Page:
From breaching orcas to fluttering butterflies, San Juan County is home to a variety of endangered species, according to Ranger Jeff.
“When I refer to endangered species I don’t only mean those protected by law,” Ranger Jeff said. “I’m referring to any flora or fauna that is being stressed inside of a particular ecosystem.”
Ranger Jeff, who has worked at the San Juan Island National Historical Park since 2018, prefers not to go by his full name in order to keep the primary focus on the park.
In his talk titled “Nature Matters: Threatened: Stories of Endangered Species in the Islands,” Ranger Jeff will discuss a variety of endangered species found in and around the Salish Sea from 7-9 p.m., Wednesday, Aug. 19, on Zoom. All of the library’s Zoom events require an invitation. To attend, request an invitation from Boyd Pratt at email@example.com at least 30 minutes before the program.
There are 45 species identified by Washington state as endangered, threatened or sensitive, according to Ranger Jeff. An additional 102 species are identified as candidates for listing by the state. Nationally the Environmental Protection Agency lists 2,649 endangered species —30 are believed to reside in Washington and 10 in San Juan County.
“We have a single listed species in the park — the island marble butterfly,” he continued, “And one we are looking at [adding], the sand-verbena moth.”
The number of endangered and threatened species in Washington State and around the Pacific Northwest is striking, Ranger Jeff said. Species of concern regionally include marine life; birds; mammals; invertebrates; and plants. During the presentation, a few of the species he will touch on include orcas; island marble Bbutteries; sea otters; sand-verbena moths; and northern spotted owls.
“Unfortunately we have a lot to choose from,” Ranger Jeff said, adding that a few more may be added in a few years.
Marbled murrelets and American white pelicans are both struggling, according to Ranger Jeff. The pelicans, he explained, are being affected by human disturbance in breeding areas, and murrelets are suffering from the continuous loss of old-growth forests. Climate change and poor ocean conditions also threaten both birds, issues that are not likely to decrease in the near future.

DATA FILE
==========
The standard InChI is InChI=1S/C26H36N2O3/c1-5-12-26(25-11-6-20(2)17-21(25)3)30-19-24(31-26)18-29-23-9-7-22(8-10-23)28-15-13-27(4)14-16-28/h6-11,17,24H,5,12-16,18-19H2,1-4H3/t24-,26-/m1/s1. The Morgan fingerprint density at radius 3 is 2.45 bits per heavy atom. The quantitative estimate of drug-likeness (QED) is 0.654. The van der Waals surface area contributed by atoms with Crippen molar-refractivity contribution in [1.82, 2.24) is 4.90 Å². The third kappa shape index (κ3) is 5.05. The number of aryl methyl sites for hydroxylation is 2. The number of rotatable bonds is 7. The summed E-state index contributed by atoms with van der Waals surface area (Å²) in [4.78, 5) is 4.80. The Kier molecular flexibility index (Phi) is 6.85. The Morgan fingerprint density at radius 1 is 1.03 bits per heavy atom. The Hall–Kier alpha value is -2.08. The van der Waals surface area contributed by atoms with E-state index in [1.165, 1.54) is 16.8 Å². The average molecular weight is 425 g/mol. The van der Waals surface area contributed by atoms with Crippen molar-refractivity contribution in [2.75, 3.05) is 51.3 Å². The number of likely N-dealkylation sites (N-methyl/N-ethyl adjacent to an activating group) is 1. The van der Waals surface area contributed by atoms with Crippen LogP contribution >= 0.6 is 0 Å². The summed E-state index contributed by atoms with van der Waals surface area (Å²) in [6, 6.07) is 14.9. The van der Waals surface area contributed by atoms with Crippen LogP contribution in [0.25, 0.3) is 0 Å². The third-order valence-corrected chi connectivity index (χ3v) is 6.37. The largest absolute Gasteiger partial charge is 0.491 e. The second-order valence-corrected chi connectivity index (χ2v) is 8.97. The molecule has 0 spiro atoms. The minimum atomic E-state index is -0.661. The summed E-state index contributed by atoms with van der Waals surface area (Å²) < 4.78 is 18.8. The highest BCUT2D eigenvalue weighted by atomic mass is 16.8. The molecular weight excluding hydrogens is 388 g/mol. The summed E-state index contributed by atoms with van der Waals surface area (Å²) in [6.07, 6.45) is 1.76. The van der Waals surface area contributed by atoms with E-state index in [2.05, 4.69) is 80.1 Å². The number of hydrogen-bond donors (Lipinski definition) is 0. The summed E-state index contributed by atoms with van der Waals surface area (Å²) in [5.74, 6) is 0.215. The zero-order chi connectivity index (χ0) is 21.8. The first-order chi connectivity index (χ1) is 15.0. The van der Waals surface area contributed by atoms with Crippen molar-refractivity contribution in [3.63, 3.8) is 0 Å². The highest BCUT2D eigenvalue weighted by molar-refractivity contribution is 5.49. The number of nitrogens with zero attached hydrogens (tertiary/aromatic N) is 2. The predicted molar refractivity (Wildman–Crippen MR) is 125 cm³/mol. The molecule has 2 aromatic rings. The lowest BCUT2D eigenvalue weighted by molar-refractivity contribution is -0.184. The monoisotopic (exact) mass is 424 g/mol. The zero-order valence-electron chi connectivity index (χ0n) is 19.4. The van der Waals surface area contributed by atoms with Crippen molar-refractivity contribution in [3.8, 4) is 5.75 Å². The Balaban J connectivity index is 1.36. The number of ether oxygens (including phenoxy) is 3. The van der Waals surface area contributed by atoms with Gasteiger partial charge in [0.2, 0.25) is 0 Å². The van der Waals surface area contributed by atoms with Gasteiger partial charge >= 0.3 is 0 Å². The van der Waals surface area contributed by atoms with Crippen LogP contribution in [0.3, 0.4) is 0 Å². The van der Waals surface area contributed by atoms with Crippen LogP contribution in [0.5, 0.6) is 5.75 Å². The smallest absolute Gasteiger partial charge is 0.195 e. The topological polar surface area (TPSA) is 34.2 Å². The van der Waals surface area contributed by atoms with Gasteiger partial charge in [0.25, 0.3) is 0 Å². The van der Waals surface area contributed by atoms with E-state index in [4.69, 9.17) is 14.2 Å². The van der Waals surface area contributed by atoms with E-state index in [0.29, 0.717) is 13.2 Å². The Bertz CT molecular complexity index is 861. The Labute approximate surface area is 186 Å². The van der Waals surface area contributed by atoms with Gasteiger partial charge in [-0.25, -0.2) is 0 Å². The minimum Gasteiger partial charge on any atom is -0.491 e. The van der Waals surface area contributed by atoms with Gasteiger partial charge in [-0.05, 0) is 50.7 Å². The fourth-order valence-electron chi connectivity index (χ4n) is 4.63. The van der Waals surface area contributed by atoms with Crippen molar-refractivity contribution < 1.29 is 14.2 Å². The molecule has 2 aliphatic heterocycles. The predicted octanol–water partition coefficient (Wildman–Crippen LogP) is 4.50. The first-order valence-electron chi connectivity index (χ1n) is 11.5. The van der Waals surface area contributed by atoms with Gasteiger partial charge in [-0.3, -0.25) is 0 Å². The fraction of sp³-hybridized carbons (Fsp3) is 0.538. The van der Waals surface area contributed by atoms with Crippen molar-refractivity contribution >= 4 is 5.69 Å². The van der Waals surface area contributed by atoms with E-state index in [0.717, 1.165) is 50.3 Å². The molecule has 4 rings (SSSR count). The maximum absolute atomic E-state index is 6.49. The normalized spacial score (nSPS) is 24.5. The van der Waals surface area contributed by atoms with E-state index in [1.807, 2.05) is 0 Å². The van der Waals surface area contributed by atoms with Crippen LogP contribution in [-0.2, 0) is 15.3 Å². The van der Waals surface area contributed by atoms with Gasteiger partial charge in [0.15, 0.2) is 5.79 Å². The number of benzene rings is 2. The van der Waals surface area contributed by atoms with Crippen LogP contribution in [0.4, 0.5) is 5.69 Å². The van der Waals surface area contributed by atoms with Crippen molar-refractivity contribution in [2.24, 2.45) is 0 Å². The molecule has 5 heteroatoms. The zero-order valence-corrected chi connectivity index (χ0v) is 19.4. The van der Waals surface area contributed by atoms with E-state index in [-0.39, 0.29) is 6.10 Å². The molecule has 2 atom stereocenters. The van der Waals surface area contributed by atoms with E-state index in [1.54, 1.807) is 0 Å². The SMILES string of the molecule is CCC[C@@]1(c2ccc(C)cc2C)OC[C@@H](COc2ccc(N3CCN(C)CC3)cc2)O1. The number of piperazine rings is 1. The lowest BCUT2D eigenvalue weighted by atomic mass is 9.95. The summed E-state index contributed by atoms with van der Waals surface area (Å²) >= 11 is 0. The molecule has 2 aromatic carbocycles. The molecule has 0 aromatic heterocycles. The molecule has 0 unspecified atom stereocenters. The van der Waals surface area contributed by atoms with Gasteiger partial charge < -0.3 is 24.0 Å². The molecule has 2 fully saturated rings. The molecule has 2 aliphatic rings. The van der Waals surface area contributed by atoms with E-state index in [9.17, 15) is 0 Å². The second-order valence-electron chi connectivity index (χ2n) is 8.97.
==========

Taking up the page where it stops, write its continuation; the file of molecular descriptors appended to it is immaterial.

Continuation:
Orcas and the marble butterfly are the two most well known of the island species in danger and are prevalent on Ranger Jeff’s mind.
“Losing any species is very difficult to watch, but if we lose the orcas, well it’s just unthinkable,” he said.
Ranger Jeff added that in regards to the butterfly, there has been a massive amount of time, energy and effort from state and local agencies, private landowners and volunteers that it would be a travesty to either species.
“Will society fall on the loss of a single species? No, but I wonder what it says about our species when we lose another because of our activity,” Ranger Jeff said.
Along those lines, several abalone species are on the federal endangered species list — including white, pink pinto, and green. Abalone is a shelled sea small that can live up to 30 years. These mollusks are threatened because people like to eat them, and because of their shimmery shells. Primary threats are harvesting by humans and sea temperature rises.
“Think about that for a second,” Ranger Jeff said. “The primary reason these species might not survive is because they taste good and their shells are beautiful.”
The islands have already lost species, Ranger Jeff pointed out — gray wolves, elk and beaver.
Bald Eagles are an Endangered Species Act success story, however. Gray whales have also been making a come back, along with Olympia Oysters and Fishers. Fishers are in the weasel family, and according to Ranger Jeff, have been successfully reintroduced to the Olympic National Park and are currently being reintroduced to the North Cascades National Park.
“There are successes, but many more losses. Such small predators are very valuable in any ecosystem,” Ranger Jeff said. “We have invasive red foxes to fill the gap, but wouldn’t it be nice to see a native predator species return?”
As many of the threats for these species are human-caused, people also hold the key to their survival.
“Landowners can actually do a lot,” Ranger Jeff said. “First they can educate themselves about the species in the area, and factors that are causing the threats.”
Since many species are threatened by spoiled habitat, landowners can also be conscious about what they put into the water and air, Ranger Jeff added. Giving back to the ecosystem in the form of food for species, like growing flowers for pollinators, or providing habitat where they can reside. Landowners or not, each individual can add their personal voice and influence in efforts to protect species.
“No species is going to recover without people who care. The greater the number of people who show they care, the greater the impact,” Ranger Jeff said. “We created most of the problems impacting species and we can make changes if we choose to.”
For more information about the Nature Matters series, visit www.sjlib.org. The last “Nature Matters” will occur in September, but Ranger Jeff hopes to continue the series next year. He encourages those with topic ideas to email Pratt at firstname.lastname@example.org.